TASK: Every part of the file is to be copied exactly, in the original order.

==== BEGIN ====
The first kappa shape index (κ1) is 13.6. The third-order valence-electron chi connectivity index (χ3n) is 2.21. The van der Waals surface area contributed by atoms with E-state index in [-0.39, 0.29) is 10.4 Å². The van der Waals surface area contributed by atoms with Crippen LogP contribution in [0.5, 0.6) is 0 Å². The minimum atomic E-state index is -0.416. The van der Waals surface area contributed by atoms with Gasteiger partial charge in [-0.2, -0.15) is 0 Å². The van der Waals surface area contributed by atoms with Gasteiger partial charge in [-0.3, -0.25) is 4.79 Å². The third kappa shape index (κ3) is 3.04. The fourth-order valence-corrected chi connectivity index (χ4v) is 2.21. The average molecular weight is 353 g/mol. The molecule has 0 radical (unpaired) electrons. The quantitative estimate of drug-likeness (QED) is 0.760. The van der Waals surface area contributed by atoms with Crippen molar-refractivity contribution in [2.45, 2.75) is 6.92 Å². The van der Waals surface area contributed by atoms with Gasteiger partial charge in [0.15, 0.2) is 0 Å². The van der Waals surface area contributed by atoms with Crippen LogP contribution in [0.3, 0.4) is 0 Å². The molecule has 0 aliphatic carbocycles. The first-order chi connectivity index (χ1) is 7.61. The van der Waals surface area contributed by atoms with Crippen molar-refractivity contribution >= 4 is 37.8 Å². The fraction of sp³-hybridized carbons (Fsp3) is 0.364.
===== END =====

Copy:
The first kappa shape index (κ1) is 13.6. The third-order valence-electron chi connectivity index (χ3n) is 2.21. The van der Waals surface area contributed by atoms with E-state index in [-0.39, 0.29) is 10.4 Å². The van der Waals surface area contributed by atoms with Crippen LogP contribution in [0.5, 0.6) is 0 Å². The minimum atomic E-state index is -0.416. The van der Waals surface area contributed by atoms with Gasteiger partial charge in [-0.2, -0.15) is 0 Å². The van der Waals surface area contributed by atoms with Gasteiger partial charge in [-0.3, -0.25) is 4.79 Å². The third kappa shape index (κ3) is 3.04. The fourth-order valence-corrected chi connectivity index (χ4v) is 2.21. The average molecular weight is 353 g/mol. The molecule has 0 radical (unpaired) electrons. The quantitative estimate of drug-likeness (QED) is 0.760. The van der Waals surface area contributed by atoms with Crippen molar-refractivity contribution in [2.45, 2.75) is 6.92 Å². The van der Waals surface area contributed by atoms with Gasteiger partial charge in [0.15, 0.2) is 0 Å². The van der Waals surface area contributed by atoms with Crippen LogP contribution in [0.3, 0.4) is 0 Å². The molecule has 0 aliphatic carbocycles. The first-order chi connectivity index (χ1) is 7.61. The van der Waals surface area contributed by atoms with Crippen molar-refractivity contribution >= 4 is 37.8 Å². The fraction of sp³-hybridized carbons (Fsp3) is 0.364.